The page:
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The Economy a Factor in Pursuit of Academic Career in Science

by Kristen Bole

More than 70 percent of postdoctoral scholars and graduate students at UC San Francisco have a decreased desire to pursue an academic career in science, specifically due to the economic environment for science, according to an October 2013 survey run by UCSF postdoctoral scholars.

The poll, which received 229 responses from members of the UC basic research community, represented about 10 percent of all postdocs and 15 percent of all grad students at UCSF.

The study comes in light of the five percent budget cuts through last year's government sequestration, which resulted in a drop of $9 billion in federal science funding nationwide, accoriding to statistics provided by the 10 major U.S. departments and agencies. The National Institutes of Health (NIH), which is the primary source of UCSF federal funds, represents $1.55 billion of that.

UCSF is the second-largest recipient of NIH funding, receiving roughly $500 million in grants last year.

Jason Porter, PhD

"It wasn't necessarily surprising, but that doesn't mean it isn't alarming," said Jason Porter, PhD, a postdoc who works in the laboratory of Jim Wells, PhD, who is on the advocacy subgroup of the Science Policy Group at UCSF, a group of roughly 30 postdocs and graduate students who are interested in a variety of topics related to science policy. 

The study was conducted by the advocacy subgroup, which includes Porter, as well as Bradley Webb, PhD; Dai Horiuchi, PhD, and graduate student Ibrahim Ali.

"Morale is down. People have to work more to write grants. They have to cut back on what they do," Porter said. "So the fact that the numbers came out that way was sobering."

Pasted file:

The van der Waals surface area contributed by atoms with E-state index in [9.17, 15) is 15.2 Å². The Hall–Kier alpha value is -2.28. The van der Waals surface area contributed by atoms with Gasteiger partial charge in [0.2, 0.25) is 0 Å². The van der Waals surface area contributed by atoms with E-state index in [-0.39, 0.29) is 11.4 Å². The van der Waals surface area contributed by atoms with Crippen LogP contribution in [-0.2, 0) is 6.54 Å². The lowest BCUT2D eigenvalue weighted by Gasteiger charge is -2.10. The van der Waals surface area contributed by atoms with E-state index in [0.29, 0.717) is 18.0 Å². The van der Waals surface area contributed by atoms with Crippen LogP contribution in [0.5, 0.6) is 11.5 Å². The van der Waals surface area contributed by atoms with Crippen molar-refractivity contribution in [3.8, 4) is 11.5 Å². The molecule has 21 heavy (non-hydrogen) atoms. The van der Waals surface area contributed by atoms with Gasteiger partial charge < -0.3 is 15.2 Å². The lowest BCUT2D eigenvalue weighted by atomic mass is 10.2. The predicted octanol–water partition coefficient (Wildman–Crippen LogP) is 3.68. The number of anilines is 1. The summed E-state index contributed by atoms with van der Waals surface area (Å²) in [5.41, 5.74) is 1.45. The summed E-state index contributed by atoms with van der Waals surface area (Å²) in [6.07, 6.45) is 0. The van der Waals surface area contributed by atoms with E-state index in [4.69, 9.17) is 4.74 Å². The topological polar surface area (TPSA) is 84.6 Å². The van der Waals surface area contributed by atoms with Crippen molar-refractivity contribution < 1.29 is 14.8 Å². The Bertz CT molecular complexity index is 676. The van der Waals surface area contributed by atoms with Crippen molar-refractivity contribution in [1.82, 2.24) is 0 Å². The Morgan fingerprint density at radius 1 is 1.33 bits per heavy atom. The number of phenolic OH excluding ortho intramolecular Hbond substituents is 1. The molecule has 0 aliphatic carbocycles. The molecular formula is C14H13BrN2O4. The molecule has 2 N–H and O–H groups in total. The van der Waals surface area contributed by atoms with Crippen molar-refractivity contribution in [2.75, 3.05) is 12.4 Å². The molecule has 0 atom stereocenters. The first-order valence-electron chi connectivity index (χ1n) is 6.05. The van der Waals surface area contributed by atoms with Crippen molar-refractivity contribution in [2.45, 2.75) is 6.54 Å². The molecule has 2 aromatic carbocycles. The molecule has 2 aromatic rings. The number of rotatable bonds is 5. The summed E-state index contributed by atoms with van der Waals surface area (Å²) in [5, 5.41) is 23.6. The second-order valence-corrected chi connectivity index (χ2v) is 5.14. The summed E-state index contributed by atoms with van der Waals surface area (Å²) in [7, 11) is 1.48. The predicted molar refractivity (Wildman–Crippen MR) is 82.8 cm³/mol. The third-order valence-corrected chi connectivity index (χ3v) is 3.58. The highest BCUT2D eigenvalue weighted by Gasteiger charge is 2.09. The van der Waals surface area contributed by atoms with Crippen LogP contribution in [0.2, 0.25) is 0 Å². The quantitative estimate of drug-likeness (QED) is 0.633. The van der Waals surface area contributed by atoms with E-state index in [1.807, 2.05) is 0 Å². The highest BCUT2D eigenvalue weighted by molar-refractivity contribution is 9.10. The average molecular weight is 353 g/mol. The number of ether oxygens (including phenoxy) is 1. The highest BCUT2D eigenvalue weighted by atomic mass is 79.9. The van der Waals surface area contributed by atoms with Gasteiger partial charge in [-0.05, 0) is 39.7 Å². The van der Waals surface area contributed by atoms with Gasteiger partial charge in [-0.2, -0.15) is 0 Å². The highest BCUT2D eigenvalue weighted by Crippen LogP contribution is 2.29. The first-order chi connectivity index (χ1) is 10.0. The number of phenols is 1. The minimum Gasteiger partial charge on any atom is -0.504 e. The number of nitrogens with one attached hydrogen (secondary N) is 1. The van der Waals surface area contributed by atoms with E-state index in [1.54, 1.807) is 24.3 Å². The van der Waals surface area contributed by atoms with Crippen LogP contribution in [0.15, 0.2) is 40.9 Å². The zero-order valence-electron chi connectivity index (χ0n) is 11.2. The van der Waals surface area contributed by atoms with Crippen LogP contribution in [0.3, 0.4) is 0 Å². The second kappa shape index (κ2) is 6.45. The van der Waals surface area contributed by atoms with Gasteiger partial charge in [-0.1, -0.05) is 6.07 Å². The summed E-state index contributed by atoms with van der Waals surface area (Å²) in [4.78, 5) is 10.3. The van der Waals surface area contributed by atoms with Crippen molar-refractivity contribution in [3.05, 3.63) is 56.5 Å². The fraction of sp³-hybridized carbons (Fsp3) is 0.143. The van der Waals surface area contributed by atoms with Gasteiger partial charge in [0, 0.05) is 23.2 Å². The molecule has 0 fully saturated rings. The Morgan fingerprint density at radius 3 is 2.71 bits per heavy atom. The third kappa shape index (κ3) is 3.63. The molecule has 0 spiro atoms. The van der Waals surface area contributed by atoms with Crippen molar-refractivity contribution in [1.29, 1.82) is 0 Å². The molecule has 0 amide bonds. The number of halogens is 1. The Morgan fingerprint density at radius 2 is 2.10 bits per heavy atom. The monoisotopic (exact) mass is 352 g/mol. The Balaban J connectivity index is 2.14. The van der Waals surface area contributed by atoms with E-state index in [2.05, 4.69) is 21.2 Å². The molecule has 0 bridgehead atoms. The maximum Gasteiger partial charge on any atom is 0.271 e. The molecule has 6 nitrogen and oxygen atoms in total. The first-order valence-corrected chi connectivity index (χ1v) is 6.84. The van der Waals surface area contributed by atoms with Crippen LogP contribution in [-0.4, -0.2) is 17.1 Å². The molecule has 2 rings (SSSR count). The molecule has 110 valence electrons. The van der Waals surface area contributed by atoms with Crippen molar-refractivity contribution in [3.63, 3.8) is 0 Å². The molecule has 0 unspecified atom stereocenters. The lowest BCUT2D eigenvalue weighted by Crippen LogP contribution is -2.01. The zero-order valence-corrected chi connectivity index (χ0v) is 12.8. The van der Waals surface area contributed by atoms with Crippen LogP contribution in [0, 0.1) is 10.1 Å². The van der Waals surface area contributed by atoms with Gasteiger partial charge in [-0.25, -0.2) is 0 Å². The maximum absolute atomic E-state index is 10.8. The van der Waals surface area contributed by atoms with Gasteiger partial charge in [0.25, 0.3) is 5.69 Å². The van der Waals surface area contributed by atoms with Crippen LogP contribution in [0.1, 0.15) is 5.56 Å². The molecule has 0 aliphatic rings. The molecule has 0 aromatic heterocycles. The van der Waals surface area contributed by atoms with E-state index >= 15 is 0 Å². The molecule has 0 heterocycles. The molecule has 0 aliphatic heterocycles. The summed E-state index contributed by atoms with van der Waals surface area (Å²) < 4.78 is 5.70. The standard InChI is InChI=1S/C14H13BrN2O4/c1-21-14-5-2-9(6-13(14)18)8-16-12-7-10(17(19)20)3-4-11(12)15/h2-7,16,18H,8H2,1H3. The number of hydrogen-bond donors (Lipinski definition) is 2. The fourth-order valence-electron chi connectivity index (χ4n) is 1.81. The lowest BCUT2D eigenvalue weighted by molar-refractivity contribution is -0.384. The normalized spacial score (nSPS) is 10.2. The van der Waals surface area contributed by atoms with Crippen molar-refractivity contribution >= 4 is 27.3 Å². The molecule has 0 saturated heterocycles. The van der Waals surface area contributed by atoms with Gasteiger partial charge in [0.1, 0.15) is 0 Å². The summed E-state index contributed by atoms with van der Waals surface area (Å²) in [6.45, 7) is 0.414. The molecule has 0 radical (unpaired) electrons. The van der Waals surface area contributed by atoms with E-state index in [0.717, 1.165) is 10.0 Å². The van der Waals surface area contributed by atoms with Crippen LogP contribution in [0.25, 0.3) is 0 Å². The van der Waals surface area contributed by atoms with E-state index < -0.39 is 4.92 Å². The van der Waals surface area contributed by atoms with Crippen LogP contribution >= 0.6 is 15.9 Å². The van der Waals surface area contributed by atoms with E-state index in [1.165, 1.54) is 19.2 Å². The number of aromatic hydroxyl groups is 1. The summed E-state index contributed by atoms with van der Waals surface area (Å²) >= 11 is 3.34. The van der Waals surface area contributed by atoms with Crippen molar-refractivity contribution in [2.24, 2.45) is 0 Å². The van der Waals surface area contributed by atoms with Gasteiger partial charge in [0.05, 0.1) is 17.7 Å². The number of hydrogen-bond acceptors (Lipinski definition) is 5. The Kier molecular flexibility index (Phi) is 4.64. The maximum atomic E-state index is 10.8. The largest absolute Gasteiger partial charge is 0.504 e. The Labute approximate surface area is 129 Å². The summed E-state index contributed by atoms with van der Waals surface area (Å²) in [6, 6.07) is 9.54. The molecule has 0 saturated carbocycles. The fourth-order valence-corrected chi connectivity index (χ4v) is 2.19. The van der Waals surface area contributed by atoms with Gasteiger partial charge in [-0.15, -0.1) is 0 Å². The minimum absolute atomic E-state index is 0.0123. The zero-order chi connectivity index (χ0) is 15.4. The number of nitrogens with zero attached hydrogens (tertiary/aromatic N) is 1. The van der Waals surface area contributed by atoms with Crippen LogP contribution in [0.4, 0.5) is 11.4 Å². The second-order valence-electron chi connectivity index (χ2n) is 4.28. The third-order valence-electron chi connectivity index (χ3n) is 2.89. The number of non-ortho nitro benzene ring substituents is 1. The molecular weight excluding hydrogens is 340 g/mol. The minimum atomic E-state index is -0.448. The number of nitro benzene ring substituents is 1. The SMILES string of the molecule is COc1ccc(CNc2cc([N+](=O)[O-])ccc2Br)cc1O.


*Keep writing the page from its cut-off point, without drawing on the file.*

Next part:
The survey found that one-fifth of the people had an increased desire to pursue a career overseas, which Porter said could fuel a brain drain of the best scientists. "Whose going to fill that void? What's going to happen to academic science?"

The survey did not calibrate the findings according to students' level in their career (whether they're first year or actively looking for jobs).

Among the other findings were that 67 percent of postdocs have experienced an overall decrease in productivity, due to the sequester. More than half of postdocs have had to increase the time they spend writing grants, while 22 percent said they were unable to perform necessary experiments, due to the lack of reagents and other resources. So they have more to do, fewer resources and a lack of motivation overall because of this.

Porter said the group is reaching out to other postdocs and graduate students throughout the UC system to get a more statistically significant sample. They are also planning to reach out to their contacts in policy groups like theirs at University of Pennsylvania, University of Washington, University of Michigan and University of North Carolina.

"We've been thinking we'll take what we learned with this, rewrite the questions to create a better poll, and roll that out throughout these schools," Porter said. "The power lies in the numbers -- if we can have 1,000 postdocs from UC, from Penn, from UW, from Michigan -- that will tell us it's not isolated to UCSF."